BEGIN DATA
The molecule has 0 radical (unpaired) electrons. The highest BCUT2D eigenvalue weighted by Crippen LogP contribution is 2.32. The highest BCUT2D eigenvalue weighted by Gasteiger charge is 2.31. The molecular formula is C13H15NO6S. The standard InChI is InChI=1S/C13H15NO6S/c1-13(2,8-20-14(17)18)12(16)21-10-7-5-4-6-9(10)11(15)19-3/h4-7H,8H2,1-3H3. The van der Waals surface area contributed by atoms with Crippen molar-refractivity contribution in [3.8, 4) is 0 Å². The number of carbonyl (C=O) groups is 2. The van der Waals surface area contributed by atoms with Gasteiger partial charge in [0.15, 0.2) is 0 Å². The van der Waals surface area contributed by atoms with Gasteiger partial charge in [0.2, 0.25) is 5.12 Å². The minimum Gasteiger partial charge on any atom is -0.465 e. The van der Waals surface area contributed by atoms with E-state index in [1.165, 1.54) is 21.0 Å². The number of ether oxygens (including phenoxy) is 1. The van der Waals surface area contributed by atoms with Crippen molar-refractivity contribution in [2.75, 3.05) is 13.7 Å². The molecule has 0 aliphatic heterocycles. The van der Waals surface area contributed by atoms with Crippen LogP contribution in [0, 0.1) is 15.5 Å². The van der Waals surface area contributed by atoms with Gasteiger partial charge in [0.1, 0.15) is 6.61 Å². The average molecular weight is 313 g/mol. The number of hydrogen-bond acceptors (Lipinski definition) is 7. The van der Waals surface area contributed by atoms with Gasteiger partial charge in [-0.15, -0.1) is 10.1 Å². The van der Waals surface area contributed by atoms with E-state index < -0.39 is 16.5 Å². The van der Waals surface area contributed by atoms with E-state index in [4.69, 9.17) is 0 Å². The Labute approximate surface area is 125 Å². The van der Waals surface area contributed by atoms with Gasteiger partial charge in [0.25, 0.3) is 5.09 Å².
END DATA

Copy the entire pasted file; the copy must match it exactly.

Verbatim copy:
The molecule has 0 radical (unpaired) electrons. The highest BCUT2D eigenvalue weighted by Crippen LogP contribution is 2.32. The highest BCUT2D eigenvalue weighted by Gasteiger charge is 2.31. The molecular formula is C13H15NO6S. The standard InChI is InChI=1S/C13H15NO6S/c1-13(2,8-20-14(17)18)12(16)21-10-7-5-4-6-9(10)11(15)19-3/h4-7H,8H2,1-3H3. The van der Waals surface area contributed by atoms with Crippen molar-refractivity contribution in [3.8, 4) is 0 Å². The number of carbonyl (C=O) groups is 2. The van der Waals surface area contributed by atoms with Gasteiger partial charge in [0.15, 0.2) is 0 Å². The van der Waals surface area contributed by atoms with Gasteiger partial charge in [0.2, 0.25) is 5.12 Å². The minimum Gasteiger partial charge on any atom is -0.465 e. The van der Waals surface area contributed by atoms with E-state index in [1.165, 1.54) is 21.0 Å². The number of ether oxygens (including phenoxy) is 1. The van der Waals surface area contributed by atoms with Crippen molar-refractivity contribution in [2.75, 3.05) is 13.7 Å². The molecule has 0 aliphatic heterocycles. The van der Waals surface area contributed by atoms with Crippen LogP contribution in [0, 0.1) is 15.5 Å². The van der Waals surface area contributed by atoms with Gasteiger partial charge in [0.1, 0.15) is 6.61 Å². The average molecular weight is 313 g/mol. The number of hydrogen-bond acceptors (Lipinski definition) is 7. The van der Waals surface area contributed by atoms with Gasteiger partial charge in [-0.15, -0.1) is 10.1 Å². The van der Waals surface area contributed by atoms with E-state index < -0.39 is 16.5 Å². The van der Waals surface area contributed by atoms with E-state index in [4.69, 9.17) is 0 Å². The Labute approximate surface area is 125 Å². The van der Waals surface area contributed by atoms with Gasteiger partial charge in [0.25, 0.3) is 5.09 Å².